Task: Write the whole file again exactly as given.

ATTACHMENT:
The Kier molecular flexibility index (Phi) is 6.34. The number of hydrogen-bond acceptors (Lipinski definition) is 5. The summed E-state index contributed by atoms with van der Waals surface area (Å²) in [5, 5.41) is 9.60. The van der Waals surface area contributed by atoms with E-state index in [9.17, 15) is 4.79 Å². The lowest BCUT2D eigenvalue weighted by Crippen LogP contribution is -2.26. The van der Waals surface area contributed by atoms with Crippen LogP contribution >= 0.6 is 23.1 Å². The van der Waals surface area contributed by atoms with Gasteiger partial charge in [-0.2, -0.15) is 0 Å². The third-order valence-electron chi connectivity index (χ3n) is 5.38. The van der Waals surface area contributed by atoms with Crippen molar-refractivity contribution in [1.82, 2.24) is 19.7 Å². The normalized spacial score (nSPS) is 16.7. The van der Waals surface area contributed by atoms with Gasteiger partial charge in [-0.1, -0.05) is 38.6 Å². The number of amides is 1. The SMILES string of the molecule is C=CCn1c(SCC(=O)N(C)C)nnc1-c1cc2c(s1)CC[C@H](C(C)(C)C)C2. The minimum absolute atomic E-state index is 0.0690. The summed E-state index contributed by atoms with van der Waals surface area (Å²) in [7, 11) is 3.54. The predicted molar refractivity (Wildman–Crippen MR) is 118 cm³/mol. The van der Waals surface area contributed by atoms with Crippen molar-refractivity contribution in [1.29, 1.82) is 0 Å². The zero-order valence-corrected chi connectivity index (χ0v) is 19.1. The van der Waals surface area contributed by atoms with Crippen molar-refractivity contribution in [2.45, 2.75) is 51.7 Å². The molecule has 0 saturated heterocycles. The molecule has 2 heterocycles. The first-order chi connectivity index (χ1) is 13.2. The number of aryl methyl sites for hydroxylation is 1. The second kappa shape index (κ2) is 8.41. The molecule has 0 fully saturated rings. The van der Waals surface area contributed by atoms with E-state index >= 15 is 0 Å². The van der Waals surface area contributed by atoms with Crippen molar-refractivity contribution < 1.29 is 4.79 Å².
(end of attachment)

The Kier molecular flexibility index (Phi) is 6.34. The number of hydrogen-bond acceptors (Lipinski definition) is 5. The summed E-state index contributed by atoms with van der Waals surface area (Å²) in [5, 5.41) is 9.60. The van der Waals surface area contributed by atoms with E-state index in [9.17, 15) is 4.79 Å². The lowest BCUT2D eigenvalue weighted by Crippen LogP contribution is -2.26. The van der Waals surface area contributed by atoms with Crippen LogP contribution >= 0.6 is 23.1 Å². The van der Waals surface area contributed by atoms with Gasteiger partial charge in [-0.2, -0.15) is 0 Å². The third-order valence-electron chi connectivity index (χ3n) is 5.38. The van der Waals surface area contributed by atoms with Crippen molar-refractivity contribution in [1.82, 2.24) is 19.7 Å². The normalized spacial score (nSPS) is 16.7. The van der Waals surface area contributed by atoms with Gasteiger partial charge in [-0.1, -0.05) is 38.6 Å². The number of amides is 1. The SMILES string of the molecule is C=CCn1c(SCC(=O)N(C)C)nnc1-c1cc2c(s1)CC[C@H](C(C)(C)C)C2. The minimum absolute atomic E-state index is 0.0690. The summed E-state index contributed by atoms with van der Waals surface area (Å²) in [7, 11) is 3.54. The predicted molar refractivity (Wildman–Crippen MR) is 118 cm³/mol. The van der Waals surface area contributed by atoms with Crippen molar-refractivity contribution in [1.29, 1.82) is 0 Å². The zero-order valence-corrected chi connectivity index (χ0v) is 19.1. The van der Waals surface area contributed by atoms with Crippen molar-refractivity contribution in [2.45, 2.75) is 51.7 Å². The molecule has 0 saturated heterocycles. The molecule has 2 heterocycles. The first-order chi connectivity index (χ1) is 13.2. The number of aryl methyl sites for hydroxylation is 1. The second kappa shape index (κ2) is 8.41. The molecule has 0 fully saturated rings. The van der Waals surface area contributed by atoms with E-state index >= 15 is 0 Å². The van der Waals surface area contributed by atoms with Crippen molar-refractivity contribution < 1.29 is 4.79 Å².